Offer to defer rate rises and a loan guarantee are met with scepticism
Government plans to support small businesses by deferring rate rises and attempting to reduce borrowing costs have been widely dismissed by retailers.
Chancellor George Osborne announced last week that small businesses would be able to defer 60% of next April’s 5.6% hike in business rates for up to two years. But a number of retailers have told C-Store they would not take up the offer because it would only prolong the pain.
Ramesh Shingadia of Londis Southwater in Horsham, West Sussex, said: “Where does it help you? It’s a cosmetic measure which will help with immediate cash flow, but you’ve still got to pay it eventually. In two years’ time you could be in a worse situation if you defer payments.”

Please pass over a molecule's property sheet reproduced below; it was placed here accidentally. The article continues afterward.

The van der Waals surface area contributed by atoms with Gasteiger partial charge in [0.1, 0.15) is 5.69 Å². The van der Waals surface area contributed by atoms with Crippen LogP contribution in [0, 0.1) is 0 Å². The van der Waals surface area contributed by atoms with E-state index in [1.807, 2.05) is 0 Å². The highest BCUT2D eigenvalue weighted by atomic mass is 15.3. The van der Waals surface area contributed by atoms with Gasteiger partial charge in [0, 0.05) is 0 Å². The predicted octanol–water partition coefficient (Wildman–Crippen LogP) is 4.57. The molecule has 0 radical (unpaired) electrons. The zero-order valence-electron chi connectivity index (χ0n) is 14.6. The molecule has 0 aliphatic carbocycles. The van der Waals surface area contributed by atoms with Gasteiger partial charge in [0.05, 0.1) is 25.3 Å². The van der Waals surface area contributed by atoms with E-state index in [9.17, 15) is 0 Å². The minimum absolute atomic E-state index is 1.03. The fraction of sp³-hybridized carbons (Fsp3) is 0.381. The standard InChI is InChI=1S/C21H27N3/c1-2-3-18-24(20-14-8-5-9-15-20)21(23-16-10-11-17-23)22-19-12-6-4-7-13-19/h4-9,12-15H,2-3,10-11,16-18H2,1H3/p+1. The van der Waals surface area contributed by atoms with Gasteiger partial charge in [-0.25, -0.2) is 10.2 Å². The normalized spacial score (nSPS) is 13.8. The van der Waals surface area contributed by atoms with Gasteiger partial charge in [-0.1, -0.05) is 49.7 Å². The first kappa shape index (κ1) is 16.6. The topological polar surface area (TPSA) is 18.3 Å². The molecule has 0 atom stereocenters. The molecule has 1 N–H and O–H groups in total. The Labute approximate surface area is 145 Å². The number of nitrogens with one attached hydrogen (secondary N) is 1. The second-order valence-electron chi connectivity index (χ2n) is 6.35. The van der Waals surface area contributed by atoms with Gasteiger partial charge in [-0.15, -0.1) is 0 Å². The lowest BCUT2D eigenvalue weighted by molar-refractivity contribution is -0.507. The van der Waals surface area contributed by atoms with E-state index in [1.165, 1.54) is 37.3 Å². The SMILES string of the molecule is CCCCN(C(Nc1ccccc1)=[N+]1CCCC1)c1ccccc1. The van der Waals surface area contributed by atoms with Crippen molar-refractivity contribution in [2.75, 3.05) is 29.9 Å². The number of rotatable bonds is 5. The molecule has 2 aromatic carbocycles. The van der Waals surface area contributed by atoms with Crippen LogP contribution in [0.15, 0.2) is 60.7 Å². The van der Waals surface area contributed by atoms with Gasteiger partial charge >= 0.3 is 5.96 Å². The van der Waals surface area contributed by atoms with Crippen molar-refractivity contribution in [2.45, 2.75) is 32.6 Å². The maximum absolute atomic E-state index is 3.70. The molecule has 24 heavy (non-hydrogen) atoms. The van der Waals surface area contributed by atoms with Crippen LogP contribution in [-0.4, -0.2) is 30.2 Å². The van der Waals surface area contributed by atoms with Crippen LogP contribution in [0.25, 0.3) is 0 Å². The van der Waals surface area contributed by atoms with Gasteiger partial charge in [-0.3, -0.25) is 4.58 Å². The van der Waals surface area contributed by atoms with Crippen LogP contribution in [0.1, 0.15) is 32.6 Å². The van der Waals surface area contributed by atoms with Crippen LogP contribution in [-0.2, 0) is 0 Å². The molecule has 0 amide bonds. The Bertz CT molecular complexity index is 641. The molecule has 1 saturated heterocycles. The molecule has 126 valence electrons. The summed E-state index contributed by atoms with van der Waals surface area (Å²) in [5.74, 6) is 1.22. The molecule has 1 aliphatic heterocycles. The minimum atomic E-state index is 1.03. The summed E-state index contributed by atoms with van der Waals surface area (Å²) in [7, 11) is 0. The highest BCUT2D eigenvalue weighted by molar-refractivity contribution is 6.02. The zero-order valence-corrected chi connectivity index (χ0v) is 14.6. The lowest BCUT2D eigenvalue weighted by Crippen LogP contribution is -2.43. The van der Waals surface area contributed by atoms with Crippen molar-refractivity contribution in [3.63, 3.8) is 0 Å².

Norfolk retailer Nigel Dowdney said: “It’ll help some businesses who want to expand, but I won’t take up the offer and I don’t want to get into debt. We’re a business and by nature we’re cautious with money.”
However, Cambridgeshire retailer Jonathan James said he would definitely take up the offer to defer the rate rise. “I will take any help available at the moment, although I appreciate I have to pay if off eventually.”
The Association of Convenience Stores (ACS) said only about 6% of businesses took up the last offer of a rates deferral under the previous government.
The chancellor also announced a £20bn National Loan Guarantee Scheme, which aims to enable banks to offer lower interest on loans to small businesses. Nigel said: “In the long run money needs to be loosened up by the banks so the loan scheme will be great if it works. It’ll help with business growth - it’s an excellent time for independents to be expanding, lots of people are looking for work.”
But Mayur Patel, of Saxon Fields Stores in Andover, Hampshire, was sceptical about the scheme. “The banks won’t follow the orders and pass on the money. The government needs to legislate to ensure they do.”